The other feathery grains visible in Figure 13(a) appear as yellow, orange or red lamellae: we have verified that they all have a common 〈110〉 direction and a common {111} plane nearly parallel to the thermal gradient. For such grains, the formation of the common coherent twin plane can still be explained with the stacking fault mechanism of Figure 1(b). Consider, like for the previous twinned grain, that one tetrahedron of an ISRO cluster attaches to the {111} plane of the fcc parent grain. The stacking fault plane 2-3-4 in Figure 1(b) that we mention for the previous grain is not really favored during growth, since the 〈110〉 directions in this plane make an angle of either 90 or 45 deg with respect to the thermal gradient direction (considered to be aligned along 〈100〉 of the parent grain). As a matter of fact, the twinned grain labeled with an arrow in Figure 13 has been eliminated and is no longer present in a section taken at 11 mm from the chill (see Figures 5 and 6 in Reference [46]): it has been overgrown, together with regular 〈100〉 grains, by twinned grains with a 〈110〉 direction nearly aligned with the thermal gradient. If we now consider the other planes of one tetrahedron associated with an ISRO cluster, e.g., plane 1-3-4 in Figure 1(b), they are at 15.8 deg and contain a 〈110〉 direction at 19.5 deg from a 〈100〉 direction of the parent grain. In other words, twinned grains can form from parent 〈100〉 regular dendritric grains if we consider that: (i) ISRO clusters attach with one facet corresponding to {111} planes of the parent grains; (ii) twins emerge from one of the multiple potential pseudo-twins of the icosahedron, the selection being made by its proximity with the thermal gradient direction. Although this is not a proof, it is interesting to observe that most of the twinned grains in Figure 12 are inclined in this longitudinal section with respect to the vertical thermal gradient.

Conclusion

Trace elements in metallic alloys, with composition in the range 10 to 1000 ppm, can have a dramatic effect on their solidification behavior, if they induce icosahedral short-range ordering (ISRO) of atoms in the liquid leading to medium-range ordering (IMRO) as the undercooling increases. Such trace elements can be identified from their ability to form quasicrystals with the solvent and other solute elements of these alloys, at least for Al-Cr and Au-Al-Yb. For Au-Ag-Cu alloys with Ir, no quasicrystal has been identified so far but ISRO manifests itself through similar mechanisms.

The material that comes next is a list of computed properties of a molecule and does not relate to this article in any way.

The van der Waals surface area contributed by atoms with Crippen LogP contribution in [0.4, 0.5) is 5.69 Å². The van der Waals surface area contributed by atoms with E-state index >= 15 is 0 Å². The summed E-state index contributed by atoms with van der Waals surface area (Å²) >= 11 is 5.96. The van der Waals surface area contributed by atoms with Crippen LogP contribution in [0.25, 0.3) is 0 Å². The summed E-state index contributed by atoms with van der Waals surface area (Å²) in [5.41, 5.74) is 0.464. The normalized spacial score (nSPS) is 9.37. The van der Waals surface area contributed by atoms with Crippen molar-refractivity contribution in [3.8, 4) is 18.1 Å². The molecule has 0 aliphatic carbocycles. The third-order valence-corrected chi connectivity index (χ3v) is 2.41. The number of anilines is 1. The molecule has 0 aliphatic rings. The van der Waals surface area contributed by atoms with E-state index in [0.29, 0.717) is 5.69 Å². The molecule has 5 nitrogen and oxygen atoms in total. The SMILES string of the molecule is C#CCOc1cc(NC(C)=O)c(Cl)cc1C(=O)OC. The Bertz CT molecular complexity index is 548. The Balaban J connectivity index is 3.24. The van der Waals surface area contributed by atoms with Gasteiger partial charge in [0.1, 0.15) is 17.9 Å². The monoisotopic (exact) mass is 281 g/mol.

The first mechanism is ISRO- or iQC-mediated nucleation, in which the fcc phase forms with heteroepitaxy relationships with the icosahedron. This has been clearly identified by multiple twin relationships that exist among nearest-neighbor fcc grains, which are totally compatible with the symmetry of the icosahedron (or interlocked icosahedron [26,29]). The second mechanism is ISRO-induced stacking fault, in which icosahedral clusters attach during growth to the growing fcc phase. This is presently less clear, but the change of dendrite growth direction induced by these trace elements, function of the velocity of the front, the formation of twinned dendrites, the alternated sequence of twinned grains around a central fcc grain, are as many observations which tend to support this conjecture when ISRO-inducers are added.

ISRO also slows down diffusion, as shown by experiments and ab initio calculations. At moderate solidification speed (cm/s), it can induce out-of-equilibrium effects such as a spinodal decomposition with the appearance of new phases.[37] This range of velocity is typical of additive manufacturing and that should be taken into account when developing new alloys for this technology.

It is realized that this new axis of research in the field of solidification, namely the influence of ISRO clusters in the liquid on nucleation, diffusion and attachment kinetics, needs to be consolidated using various experimental techniques in parallel to atomistic calculations: in-situ small-angle scattering of alloys with/without these trace elements, detailed analyses combining 3D FIB-EBSD observations near an iQC-mediated center of nucleation and near the starting point of a twinned grain, diffusion coefficient measurements, longer-range orientation imaging correlation (i.e, beyond nearest neighbors), rapid solidification experiments… But it is hoped that this paper will contribute to attract more researchers in this area.